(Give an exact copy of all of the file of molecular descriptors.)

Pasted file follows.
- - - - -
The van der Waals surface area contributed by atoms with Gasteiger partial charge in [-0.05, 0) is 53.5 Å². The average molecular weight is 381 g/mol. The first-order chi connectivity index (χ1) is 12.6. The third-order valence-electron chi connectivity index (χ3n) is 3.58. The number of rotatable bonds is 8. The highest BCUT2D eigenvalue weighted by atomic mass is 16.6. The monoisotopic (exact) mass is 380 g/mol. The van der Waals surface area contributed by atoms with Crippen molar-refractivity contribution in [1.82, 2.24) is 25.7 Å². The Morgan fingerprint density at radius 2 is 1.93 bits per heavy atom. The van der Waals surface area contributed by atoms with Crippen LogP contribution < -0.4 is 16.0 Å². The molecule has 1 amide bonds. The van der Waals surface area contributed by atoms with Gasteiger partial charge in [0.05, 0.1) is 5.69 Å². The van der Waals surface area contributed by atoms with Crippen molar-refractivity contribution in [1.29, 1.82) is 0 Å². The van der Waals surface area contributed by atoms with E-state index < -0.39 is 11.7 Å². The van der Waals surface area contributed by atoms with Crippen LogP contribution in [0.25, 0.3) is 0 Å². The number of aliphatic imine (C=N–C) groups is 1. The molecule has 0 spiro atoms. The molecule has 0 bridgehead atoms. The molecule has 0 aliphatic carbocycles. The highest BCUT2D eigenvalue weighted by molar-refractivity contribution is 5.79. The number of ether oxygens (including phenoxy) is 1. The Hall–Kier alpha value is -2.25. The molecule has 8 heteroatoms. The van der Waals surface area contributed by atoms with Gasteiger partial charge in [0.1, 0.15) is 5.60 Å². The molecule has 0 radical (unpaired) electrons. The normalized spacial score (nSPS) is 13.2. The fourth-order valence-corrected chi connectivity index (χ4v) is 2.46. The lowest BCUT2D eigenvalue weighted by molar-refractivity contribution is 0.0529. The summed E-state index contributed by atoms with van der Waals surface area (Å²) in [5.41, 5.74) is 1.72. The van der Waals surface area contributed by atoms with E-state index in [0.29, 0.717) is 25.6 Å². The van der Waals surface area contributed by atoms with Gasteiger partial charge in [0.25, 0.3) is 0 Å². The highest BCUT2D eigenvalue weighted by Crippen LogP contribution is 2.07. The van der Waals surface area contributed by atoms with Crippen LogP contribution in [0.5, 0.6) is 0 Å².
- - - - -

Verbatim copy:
The van der Waals surface area contributed by atoms with Gasteiger partial charge in [-0.05, 0) is 53.5 Å². The average molecular weight is 381 g/mol. The first-order chi connectivity index (χ1) is 12.6. The third-order valence-electron chi connectivity index (χ3n) is 3.58. The number of rotatable bonds is 8. The highest BCUT2D eigenvalue weighted by atomic mass is 16.6. The monoisotopic (exact) mass is 380 g/mol. The van der Waals surface area contributed by atoms with Crippen molar-refractivity contribution in [1.82, 2.24) is 25.7 Å². The Morgan fingerprint density at radius 2 is 1.93 bits per heavy atom. The van der Waals surface area contributed by atoms with Crippen LogP contribution < -0.4 is 16.0 Å². The molecule has 1 amide bonds. The van der Waals surface area contributed by atoms with Gasteiger partial charge in [0.05, 0.1) is 5.69 Å². The van der Waals surface area contributed by atoms with Crippen molar-refractivity contribution in [1.29, 1.82) is 0 Å². The van der Waals surface area contributed by atoms with E-state index < -0.39 is 11.7 Å². The van der Waals surface area contributed by atoms with Crippen LogP contribution in [0.25, 0.3) is 0 Å². The number of aliphatic imine (C=N–C) groups is 1. The molecule has 0 spiro atoms. The molecule has 0 bridgehead atoms. The molecule has 0 aliphatic carbocycles. The highest BCUT2D eigenvalue weighted by molar-refractivity contribution is 5.79. The number of ether oxygens (including phenoxy) is 1. The Hall–Kier alpha value is -2.25. The molecule has 8 heteroatoms. The van der Waals surface area contributed by atoms with Gasteiger partial charge in [0.1, 0.15) is 5.60 Å². The molecule has 0 radical (unpaired) electrons. The normalized spacial score (nSPS) is 13.2. The fourth-order valence-corrected chi connectivity index (χ4v) is 2.46. The lowest BCUT2D eigenvalue weighted by molar-refractivity contribution is 0.0529. The summed E-state index contributed by atoms with van der Waals surface area (Å²) in [5.41, 5.74) is 1.72. The van der Waals surface area contributed by atoms with E-state index in [0.29, 0.717) is 25.6 Å². The van der Waals surface area contributed by atoms with Gasteiger partial charge in [0.25, 0.3) is 0 Å². The highest BCUT2D eigenvalue weighted by Crippen LogP contribution is 2.07. The van der Waals surface area contributed by atoms with Crippen LogP contribution in [0.5, 0.6) is 0 Å².